What to Do About a Groin Hernia

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An inguinal hernia is when a section of the intestine bulges through a weak spot in the inguinal canal. The inguinal canal is a passageway through the abdominal wall near the groin.

The first sign of an inguinal hernia is usually an unexplained bulge in the groin area. This type of hernia can be present at birth or develop over time.

This article looks at the causes, symptoms, and risk factors of an inguinal hernia, and how they are treated.

Protecting Your Incision After Inguinal Hernia Surgery

Verywell / Ellen Lindner


Symptoms of an inguinal hernia may include:

  • A bulge in your groin to the left or right of your pubic bone
  • A feeling of heaviness or pressure
  • Pain when lifting something, bending over, or straining
  • Pain when coughing
  • Pain that radiates from your pelvis to your leg

Inguinal hernias don't always have symptoms. When they do, the symptoms may be present at some times and not at others.

Inguinal hernias can differ in size. Initially, the hernia may only be a small lump in the groin but can grow much larger over time. Some hernias may be so small that only the peritoneum—the lining of the abdominal cavity—protrudes from the muscle wall. In severe cases, portions of the intestines may push through the hole in the muscle.

An inguinal hernia may also appear to grow and shrink with different activities. Increased abdominal pressure during activities, such as straining to have a bowel movement or sneezing, may push more of the intestines into the herniated area, making the hernia appear to grow temporarily. Lifting heavy objects, working out, and exercises that use the abdominal muscles can also make the hernia bulge.


An inguinal hernia is caused by a weakness in the muscle of the groin. It can be present at birth due to a small muscle defect or can develop over time.

Repetitive straining to have a bowel movement can cause a hernia. So can straining to urinate, as often happens with prostate problems. A chronic cough, from lung disease or from smoking, can also contribute to a hernia.

Obesity can increase the chances of developing a hernia, too. For some people, losing weight may prevent a hernia from forming or growing in size, while exercise can make hernias temporarily bulge to an even larger size.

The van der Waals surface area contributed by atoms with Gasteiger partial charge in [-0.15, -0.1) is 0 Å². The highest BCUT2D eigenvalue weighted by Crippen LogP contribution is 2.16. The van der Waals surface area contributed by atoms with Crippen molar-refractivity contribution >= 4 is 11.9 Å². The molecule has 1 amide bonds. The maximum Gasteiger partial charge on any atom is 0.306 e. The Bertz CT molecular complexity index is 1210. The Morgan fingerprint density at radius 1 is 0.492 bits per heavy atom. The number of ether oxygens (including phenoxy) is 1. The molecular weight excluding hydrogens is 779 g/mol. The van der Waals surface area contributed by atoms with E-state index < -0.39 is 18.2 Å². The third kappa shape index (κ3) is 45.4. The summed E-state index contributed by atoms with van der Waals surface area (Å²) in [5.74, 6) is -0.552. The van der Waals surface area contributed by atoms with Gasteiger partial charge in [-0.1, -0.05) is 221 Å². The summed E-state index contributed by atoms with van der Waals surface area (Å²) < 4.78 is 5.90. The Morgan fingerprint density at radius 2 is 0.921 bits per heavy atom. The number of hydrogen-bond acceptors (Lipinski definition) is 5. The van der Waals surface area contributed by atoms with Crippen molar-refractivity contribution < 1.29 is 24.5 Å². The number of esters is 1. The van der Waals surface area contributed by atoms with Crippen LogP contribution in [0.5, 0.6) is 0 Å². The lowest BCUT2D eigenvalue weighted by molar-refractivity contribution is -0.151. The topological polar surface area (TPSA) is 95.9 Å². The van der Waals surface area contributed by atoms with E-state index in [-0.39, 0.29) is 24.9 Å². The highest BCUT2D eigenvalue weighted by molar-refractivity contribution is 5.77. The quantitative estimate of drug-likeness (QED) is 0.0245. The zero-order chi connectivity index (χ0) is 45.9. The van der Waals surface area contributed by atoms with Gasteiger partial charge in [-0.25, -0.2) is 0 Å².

An inguinal hernia is a hernia located above the inguinal ligament. It can be hard to tell from a femoral hernia, which is a hernia located below the inguinal ligament.

Sometimes a specialist is needed to confirm which type of hernia you have. In fact, it is possible you may not know which type of hernia you have until surgery.

Healthcare providers use different terms to describe the location of a hernia and its status and severity:

  • Direct: With a direct hernia, the bulge is in the back of the inguinal canal.
  • Indirect: With an indirect hernia, the bulge is in the inguinal ring.
  • Incarcerated: A hernia that gets stuck in the “out” position is called an "incarcerated hernia." This is a common complication of inguinal hernias. An incarcerated hernia is not an emergency, but it should be addressed, and medical care should be sought.
  • Strangulated: A strangulated hernia means blood flow has been cut off to the incarcerated tissue. It can be identified by the deep red or purple color of the bulging tissue. It may be accompanied by severe pain, but it is not always painful. Nausea, vomiting, diarrhea, and abdominal swelling may also be present.

An incarcerated hernia is an emergency when it becomes strangulated. This can cause the death of the tissue that is bulging through the hernia.

Risk Factors

Inguinal hernias are eight to 10 times more likely to occur in males than females. Pregnant females have a higher risk of developing a hernia than females who are not pregnant.

Those who are also at higher risk include:

  • People with a family history of inguinal hernias
  • Males who have had a prostatectomy
  • People who have connective tissue disorders, such as scleroderma

Inguinal hernias are present at birth in up to 5% of all children.


An inguinal hernia will not heal by itself and requires surgery to be repaired.

Hernia Surgery

Inguinal hernia surgery is typically performed using general anesthesia. It can be done on an inpatient or outpatient basis. The surgery is performed by a general surgeon or a colorectal specialist.

Once anesthesia is given, surgery begins with an incision on either side of the hernia. A laparoscope is inserted into one incision, and the other incision is used for additional surgical instruments.